III. ANALYSIS

         Brown seeks judicial qualification based on his disagreement with the Courts' decisions to strike his Motion for Admission and delay briefing on his Motion for Summary Judgment until after adjudication of the government's Motion to Dismiss. (Docs. 17, 20.) He attributes intent to these actions, calling Magistrate Judge Deavers “incompetent or corrupt, ” (Doc. 20 at 2), accusing both Courts of “conspiring with the IRS to defraud me and to deny me due process, ” (id. at 3, 4), of “trying everything” to prevent him from going to trial, and accusing Judge Marbley of “dragging this case out just to delay the determination to this action.” (Id. at 4.)

         A. Brown Has Not Shown Actual Bias or Prejudice Requiring Recusal.

         Brown's recusal motion fails under 28 U.S.C. § 455(b)(1) because he has not shown actual bias or prejudice on either Court's behalf that would require judicial disqualification. To warrant recusal under this provision, “the moving party must demonstrate prejudice by the judge, and the judge's prejudice must be personal or extrajudicial.” See United States v. Sypher, 684 F.3d 622, 628 (6th Cir. 2012). Conclusory allegations, standing alone, do not justify the extreme remedy of recusal. Id. Indeed, the Sixth Circuit-following the Supreme Court's lead-has held that a trial judge's alleged misconduct “may be characterized as bias or prejudice only if it is so extreme as to display clear inability to render fair judgment.” Lyell v. Renico, 470 F.3d 1177, 1186 (6th Cir. 2006) (quoting Liteky v. United States, 510 U.S. 540, 551 (1994)), abrogated on other grounds as recognized in English v. Berghuis, 529 F. App'x 734, 744-45 (6th Cir. 2013). In other words, to justify recusal, the judge's misconduct must be “so extreme . . . that it display[s] a deep-seated favoritism or antagonism that would make fair judgment impossible.” Id. (quoting Liteky, 510 U.S. at 555).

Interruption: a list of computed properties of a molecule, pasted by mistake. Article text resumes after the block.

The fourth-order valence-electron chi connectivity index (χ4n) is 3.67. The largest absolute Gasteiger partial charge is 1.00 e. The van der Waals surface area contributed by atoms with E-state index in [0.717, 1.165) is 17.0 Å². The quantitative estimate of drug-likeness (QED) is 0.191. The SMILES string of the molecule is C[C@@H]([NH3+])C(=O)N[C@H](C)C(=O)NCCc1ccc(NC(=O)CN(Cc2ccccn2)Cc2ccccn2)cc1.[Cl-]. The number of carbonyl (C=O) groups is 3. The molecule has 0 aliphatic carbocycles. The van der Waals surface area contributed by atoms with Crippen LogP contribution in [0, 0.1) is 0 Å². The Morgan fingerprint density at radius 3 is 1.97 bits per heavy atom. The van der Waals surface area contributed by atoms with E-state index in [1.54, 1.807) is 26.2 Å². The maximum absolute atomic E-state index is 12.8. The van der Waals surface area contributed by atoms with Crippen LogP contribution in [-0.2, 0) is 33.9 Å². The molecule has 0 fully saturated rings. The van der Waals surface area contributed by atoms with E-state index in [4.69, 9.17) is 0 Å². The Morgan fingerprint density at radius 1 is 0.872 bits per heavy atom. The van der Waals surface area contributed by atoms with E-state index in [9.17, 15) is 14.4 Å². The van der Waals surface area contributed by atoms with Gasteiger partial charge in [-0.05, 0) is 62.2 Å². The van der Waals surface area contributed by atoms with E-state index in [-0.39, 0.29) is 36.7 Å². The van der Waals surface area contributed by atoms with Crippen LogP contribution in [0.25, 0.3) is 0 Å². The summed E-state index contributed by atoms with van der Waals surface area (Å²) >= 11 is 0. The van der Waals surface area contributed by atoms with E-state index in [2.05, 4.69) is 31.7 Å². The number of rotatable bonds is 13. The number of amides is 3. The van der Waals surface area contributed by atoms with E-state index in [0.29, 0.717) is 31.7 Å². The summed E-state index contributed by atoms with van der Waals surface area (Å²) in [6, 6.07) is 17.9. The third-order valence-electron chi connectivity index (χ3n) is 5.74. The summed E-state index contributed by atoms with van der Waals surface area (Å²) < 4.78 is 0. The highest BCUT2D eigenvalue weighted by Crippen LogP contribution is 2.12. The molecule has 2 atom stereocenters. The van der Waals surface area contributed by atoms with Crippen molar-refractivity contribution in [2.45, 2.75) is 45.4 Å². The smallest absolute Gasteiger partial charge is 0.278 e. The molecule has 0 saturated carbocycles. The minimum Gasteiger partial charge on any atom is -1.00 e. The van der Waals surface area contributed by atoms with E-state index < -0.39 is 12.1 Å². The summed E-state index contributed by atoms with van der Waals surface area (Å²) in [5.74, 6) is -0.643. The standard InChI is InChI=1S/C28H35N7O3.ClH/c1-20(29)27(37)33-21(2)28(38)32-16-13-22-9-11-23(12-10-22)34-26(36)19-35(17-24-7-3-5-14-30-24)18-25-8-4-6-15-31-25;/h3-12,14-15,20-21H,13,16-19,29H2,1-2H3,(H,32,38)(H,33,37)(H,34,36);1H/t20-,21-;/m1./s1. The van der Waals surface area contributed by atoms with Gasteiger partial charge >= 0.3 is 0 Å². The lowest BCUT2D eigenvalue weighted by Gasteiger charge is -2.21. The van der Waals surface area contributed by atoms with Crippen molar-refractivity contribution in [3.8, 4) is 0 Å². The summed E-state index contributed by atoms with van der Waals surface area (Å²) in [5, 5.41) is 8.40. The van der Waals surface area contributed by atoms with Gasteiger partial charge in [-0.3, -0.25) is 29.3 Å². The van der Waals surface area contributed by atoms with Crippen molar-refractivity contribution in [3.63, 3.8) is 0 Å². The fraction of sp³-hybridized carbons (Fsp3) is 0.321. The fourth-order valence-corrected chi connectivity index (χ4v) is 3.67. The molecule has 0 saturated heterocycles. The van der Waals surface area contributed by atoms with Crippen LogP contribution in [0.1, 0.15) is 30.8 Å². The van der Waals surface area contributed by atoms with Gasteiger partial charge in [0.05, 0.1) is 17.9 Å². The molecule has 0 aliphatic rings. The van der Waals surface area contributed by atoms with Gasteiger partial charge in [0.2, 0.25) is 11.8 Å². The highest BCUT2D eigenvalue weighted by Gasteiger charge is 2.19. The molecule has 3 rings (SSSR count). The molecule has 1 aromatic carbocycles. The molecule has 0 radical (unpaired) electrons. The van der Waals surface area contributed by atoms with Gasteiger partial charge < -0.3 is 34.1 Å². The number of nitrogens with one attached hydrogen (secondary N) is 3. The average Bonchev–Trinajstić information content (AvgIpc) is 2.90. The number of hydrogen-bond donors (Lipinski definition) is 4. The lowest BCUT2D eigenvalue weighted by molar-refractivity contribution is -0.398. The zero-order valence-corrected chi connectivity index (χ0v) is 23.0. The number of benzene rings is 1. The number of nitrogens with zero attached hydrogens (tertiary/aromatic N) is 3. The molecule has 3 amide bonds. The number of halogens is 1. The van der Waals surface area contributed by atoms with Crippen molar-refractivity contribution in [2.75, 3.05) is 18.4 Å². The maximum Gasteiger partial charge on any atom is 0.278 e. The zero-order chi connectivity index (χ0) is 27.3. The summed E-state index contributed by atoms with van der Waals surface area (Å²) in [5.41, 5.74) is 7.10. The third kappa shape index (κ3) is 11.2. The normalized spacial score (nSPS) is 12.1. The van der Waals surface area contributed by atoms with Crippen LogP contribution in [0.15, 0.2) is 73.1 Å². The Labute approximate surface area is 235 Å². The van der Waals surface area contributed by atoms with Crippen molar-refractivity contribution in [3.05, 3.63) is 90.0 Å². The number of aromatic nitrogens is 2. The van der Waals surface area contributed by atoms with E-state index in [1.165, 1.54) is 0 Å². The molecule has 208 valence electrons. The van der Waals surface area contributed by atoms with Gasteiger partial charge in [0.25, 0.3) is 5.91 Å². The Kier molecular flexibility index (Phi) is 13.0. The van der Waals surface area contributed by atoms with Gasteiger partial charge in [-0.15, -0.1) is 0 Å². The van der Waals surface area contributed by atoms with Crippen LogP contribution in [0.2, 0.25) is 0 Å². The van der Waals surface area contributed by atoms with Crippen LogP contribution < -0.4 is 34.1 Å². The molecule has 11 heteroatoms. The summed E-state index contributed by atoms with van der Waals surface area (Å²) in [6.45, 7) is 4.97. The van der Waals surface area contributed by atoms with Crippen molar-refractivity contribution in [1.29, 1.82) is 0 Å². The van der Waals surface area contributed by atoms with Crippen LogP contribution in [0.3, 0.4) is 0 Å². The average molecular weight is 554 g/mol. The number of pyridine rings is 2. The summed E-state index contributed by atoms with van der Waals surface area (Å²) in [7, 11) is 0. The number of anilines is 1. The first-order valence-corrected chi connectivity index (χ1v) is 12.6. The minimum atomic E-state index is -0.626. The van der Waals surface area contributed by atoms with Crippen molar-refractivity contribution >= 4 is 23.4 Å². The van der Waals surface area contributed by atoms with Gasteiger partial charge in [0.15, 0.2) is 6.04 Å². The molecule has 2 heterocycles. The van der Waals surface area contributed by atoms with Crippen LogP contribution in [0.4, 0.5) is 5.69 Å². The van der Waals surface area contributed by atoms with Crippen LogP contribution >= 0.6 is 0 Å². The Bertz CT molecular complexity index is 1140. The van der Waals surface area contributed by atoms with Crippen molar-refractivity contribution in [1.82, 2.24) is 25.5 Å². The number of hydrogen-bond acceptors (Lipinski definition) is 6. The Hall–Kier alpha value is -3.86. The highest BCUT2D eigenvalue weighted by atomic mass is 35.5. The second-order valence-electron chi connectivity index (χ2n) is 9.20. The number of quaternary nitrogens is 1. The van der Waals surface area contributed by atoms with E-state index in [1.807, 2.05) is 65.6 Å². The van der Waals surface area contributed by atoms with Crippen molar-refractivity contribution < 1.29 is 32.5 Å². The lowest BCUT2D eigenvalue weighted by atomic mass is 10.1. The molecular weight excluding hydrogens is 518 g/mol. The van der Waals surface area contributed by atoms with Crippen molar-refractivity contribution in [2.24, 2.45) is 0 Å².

Here, all of the actions Brown complains of are judicial in nature. Despite conclusory language about bias and prejudice, Brown seeks disqualification because the Courts have ruled against him. These rulings are neither personal nor incorrect, and they do not evidence a “conspiracy to defraud” or a desire to “drag the case out.” The Order striking Brown's Motion for Admission does not, as Brown stated, “deny[ ] [him] any request for admission under Rule 36.” (Doc. 20 at 2.) Rather, it informs him that requests for admission, like other discovery, are not filed with the Court, but that this fact does not render them ineffective. (Doc. 19.) The Order granting Defendant's motion for extension of time to respond to Plaintiff's Motion for Summary Judgment does not evidence a conspiracy to defraud, or an effort to drag the case out. (Doc. 16.) In fact, deciding the government's motion to dismiss before Brown's motion for summary judgment is the most expedient way to handle Brown's case because it saves the resources of all parties involved.

         Neither of these actions, nor Brown's conclusory statements regarding conspiracy and corruption, require the extreme remedy of recusal. See Sypher, 684 F.3d at 628 (rejecting recusal bid where appellant “has done nothing more than make conclusory ...